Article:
so, maybe the problem is the very vague and ill-defined definition of ‘steampunk’… everything from ‘features steam-powered machinery rather than advanced technology’ to ‘Steampunk is a subgenre of science fiction or science fantasy that incorporates technology and aesthetic designs inspired by 19th-century industrial steam-powered machinery’ to ‘With a backdrop of either Victorian England or America’s Wild West at hand, modern technologies are re-imagined and realized as elaborate works of art, fashion, and mechanics’.
So, definition could well be a problem.

But let us, for the purposes of this discussion, say ‘Victorian, Science, Steam, Machinery’ – those, perhaps, we can agree on as a bedrock upon which to build ‘steampunk’. And they need to be Major Story Elements, not ‘gears glued on a hat’, as it were.

Now, look at the lists again.

Airships don’t do it. Submarines don’t do it. Costumes and fashion don’t do it. (Unless you’re first and foremost, and primarily, a cosplayer, in which case… whatever. Go play in fields of daisies, li’l fairy folk. Style over substance be thy honeydew.)
I swear to God, I could write a story with atomic-powered spaceships, robotic pirates sailing on lava seas, continents populated with gleaming crystalline cities inhabited by flesh golems wearing Victorian costumes, and some goddamned idiot would proclaim it ‘steampunk’, because it has Victorian fashion.

Okay… I’m almost through being curmudgeonly.
The problem is indeed one of definition.
I’m gonna go kick these johnny-come-latelies off my grass, and beat them with my cane.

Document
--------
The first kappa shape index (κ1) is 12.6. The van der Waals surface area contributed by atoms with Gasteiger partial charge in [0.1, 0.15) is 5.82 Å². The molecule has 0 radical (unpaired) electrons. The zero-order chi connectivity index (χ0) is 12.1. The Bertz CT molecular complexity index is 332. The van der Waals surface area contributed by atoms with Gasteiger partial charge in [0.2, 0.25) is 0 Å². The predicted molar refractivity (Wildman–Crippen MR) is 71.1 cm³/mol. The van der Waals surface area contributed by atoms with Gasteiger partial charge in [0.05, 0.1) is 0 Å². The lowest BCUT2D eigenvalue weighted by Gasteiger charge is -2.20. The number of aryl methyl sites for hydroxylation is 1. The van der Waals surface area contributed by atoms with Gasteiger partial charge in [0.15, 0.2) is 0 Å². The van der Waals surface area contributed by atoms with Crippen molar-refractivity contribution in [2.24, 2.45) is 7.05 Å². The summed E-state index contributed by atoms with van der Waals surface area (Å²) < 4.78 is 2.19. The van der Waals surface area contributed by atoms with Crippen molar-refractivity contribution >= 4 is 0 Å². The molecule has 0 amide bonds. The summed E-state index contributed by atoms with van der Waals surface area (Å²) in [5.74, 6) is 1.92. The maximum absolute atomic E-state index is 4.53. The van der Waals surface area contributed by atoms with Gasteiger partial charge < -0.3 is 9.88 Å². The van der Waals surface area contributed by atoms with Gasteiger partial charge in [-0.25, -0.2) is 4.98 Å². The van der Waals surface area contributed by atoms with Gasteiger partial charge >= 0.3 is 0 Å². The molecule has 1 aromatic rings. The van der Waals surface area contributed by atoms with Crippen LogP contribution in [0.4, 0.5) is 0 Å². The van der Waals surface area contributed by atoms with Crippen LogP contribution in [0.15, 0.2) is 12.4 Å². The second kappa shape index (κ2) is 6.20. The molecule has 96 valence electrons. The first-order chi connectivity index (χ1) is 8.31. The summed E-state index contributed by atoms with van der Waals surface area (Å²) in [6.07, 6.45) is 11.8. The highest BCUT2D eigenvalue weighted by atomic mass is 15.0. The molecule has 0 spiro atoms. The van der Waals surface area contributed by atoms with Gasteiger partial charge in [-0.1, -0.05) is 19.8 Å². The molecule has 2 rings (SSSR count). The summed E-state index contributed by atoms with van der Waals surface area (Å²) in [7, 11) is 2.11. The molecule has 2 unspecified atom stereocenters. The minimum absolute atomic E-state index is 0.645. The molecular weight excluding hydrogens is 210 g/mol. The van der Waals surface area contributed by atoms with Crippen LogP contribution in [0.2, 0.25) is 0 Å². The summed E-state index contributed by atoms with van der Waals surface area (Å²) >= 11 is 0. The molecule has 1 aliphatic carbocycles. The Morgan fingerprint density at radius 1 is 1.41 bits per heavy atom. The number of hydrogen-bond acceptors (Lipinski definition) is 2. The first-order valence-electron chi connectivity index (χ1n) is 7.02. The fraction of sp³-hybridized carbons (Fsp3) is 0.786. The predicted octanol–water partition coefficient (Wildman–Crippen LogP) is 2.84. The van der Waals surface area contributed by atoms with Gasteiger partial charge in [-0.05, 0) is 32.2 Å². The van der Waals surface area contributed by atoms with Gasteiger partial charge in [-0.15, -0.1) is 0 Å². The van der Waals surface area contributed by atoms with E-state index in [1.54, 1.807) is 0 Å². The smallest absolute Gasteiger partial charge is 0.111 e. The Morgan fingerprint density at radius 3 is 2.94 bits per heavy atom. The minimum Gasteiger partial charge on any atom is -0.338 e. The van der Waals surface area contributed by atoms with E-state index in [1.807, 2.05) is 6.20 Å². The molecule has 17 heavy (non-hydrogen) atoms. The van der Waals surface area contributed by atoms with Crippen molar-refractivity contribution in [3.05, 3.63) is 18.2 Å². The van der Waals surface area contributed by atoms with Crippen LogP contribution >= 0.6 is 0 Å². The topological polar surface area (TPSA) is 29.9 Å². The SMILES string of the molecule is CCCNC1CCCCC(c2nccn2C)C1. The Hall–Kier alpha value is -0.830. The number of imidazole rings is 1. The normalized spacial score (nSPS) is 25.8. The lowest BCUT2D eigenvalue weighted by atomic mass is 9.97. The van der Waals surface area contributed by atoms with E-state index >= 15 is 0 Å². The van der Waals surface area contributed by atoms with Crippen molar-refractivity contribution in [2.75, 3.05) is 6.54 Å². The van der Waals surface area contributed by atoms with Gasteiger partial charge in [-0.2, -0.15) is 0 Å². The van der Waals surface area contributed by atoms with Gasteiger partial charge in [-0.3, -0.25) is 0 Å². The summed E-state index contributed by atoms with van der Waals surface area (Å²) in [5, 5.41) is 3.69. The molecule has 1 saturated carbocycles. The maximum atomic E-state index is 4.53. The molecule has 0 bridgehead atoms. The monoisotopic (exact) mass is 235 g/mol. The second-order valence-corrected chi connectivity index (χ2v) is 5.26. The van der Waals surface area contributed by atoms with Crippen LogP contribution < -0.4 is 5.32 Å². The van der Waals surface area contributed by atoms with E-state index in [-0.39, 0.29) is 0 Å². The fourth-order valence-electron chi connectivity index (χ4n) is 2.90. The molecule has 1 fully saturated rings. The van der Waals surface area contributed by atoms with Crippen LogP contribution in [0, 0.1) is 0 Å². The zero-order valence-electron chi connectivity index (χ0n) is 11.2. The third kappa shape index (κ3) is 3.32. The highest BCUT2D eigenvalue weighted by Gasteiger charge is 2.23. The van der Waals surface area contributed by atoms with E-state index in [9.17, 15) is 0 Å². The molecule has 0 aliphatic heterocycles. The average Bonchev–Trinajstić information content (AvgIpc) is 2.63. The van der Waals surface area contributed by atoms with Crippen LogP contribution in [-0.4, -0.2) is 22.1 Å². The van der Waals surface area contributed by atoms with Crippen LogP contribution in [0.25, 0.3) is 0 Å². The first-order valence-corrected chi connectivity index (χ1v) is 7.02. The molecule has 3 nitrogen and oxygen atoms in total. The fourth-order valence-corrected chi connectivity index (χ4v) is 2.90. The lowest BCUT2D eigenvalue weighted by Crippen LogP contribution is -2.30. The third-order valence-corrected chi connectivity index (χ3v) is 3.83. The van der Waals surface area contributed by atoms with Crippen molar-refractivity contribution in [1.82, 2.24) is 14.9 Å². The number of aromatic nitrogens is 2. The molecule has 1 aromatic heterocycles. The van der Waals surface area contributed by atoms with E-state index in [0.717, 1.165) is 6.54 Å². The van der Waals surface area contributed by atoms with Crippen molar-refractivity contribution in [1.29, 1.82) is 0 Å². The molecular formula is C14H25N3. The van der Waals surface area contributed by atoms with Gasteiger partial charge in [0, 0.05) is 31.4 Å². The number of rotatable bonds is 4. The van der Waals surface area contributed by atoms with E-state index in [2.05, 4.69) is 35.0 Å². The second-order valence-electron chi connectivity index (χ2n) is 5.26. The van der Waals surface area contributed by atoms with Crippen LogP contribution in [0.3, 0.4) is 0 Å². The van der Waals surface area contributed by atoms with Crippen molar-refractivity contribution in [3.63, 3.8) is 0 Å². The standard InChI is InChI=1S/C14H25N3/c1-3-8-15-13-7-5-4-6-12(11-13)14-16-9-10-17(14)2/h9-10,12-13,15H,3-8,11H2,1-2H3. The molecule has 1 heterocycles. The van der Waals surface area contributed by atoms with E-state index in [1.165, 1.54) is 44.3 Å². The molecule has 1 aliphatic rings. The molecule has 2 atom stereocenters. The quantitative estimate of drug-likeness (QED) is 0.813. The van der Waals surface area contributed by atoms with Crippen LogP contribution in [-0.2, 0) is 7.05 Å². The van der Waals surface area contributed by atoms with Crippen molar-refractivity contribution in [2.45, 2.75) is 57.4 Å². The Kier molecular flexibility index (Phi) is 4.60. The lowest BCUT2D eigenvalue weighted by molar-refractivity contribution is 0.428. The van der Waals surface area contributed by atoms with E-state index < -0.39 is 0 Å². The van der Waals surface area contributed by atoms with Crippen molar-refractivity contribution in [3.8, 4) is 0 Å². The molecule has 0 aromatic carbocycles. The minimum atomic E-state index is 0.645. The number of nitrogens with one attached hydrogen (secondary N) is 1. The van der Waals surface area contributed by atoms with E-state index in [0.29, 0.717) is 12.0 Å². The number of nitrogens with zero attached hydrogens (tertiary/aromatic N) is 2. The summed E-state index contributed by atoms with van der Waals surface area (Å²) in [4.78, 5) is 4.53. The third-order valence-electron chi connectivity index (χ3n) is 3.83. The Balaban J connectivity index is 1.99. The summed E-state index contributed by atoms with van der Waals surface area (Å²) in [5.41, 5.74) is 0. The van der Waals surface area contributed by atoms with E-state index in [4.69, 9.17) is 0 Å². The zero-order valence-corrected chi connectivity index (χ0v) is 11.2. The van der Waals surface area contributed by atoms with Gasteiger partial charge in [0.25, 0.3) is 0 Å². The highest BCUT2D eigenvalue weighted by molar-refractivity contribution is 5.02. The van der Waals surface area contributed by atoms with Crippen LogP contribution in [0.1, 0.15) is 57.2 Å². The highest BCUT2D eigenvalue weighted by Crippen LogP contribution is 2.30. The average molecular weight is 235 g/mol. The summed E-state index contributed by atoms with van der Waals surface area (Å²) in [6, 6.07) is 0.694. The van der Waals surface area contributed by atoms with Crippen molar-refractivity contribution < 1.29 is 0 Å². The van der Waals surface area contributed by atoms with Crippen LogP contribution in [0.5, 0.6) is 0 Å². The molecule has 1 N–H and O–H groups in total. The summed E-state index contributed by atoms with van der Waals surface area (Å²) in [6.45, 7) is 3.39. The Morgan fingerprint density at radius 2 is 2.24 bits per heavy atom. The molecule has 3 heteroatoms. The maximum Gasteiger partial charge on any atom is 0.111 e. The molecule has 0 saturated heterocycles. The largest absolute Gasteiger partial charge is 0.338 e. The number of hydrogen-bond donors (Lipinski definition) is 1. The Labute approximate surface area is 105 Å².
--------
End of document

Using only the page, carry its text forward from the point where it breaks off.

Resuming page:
Steampunk’s just jumped-up Victorian SF&F. It’s been around since, oh, let’s see… the Victorian era!
And it’s damn hard to find in movies. Many films get called ‘steampunk’ for purely aesthetic reasons, regardless of the story or setting. Some get labeled ‘steampunk’ out of wishful thinking.
And if you want to say “it’s steampunk to me!”, feel free to do so…
Somewhere far away from me.

(This disgruntled mental meandering was inspired by our recent Wastebook launch party for “Ghosts, Gears, and Grimoires”.)

listening to: peace and quiet
mood: curmudgeonly


3 thoughts on “Why I Despair When Discussing Steampunk Films

  1. Part of the despair results from you are really talking about two different things that are only moderately related – and have dumped the expectations of both categories on all the movies.

    Steampunk was invented about twenty years ago as a science fiction literary category which included some stories written around then (The Difference Engine, etc.) and most Victorian era SF (Verne, Bellamy, Doyle etc) were posthumously adopted into it.
    Then, about a decade later Steampunk was invented as a design/fashion trend in the non-SF world. Not just your typical con cosplay fashion, but lots of fascinating catwalk eye candy. Also branching into home design decor and product design. (See the “Victorian” PC that i sometimes uses on Facebook as my personal icon.)
    You might want to split the movies up into those which Steampunk (1st definition) as an intrinsic element of its plot. and those movies in which Steampunk (2nd definition) is the predominant expression of the films visual vocabulary.

  2. So I probably need a name for something that I like, that steampunk seems to come close too, however since the label is used loosely I am often disappointed – I like magic (not a fan of victorian fashion but that is minor), and I like mechanical things – gears, and clockwork, and steam and such….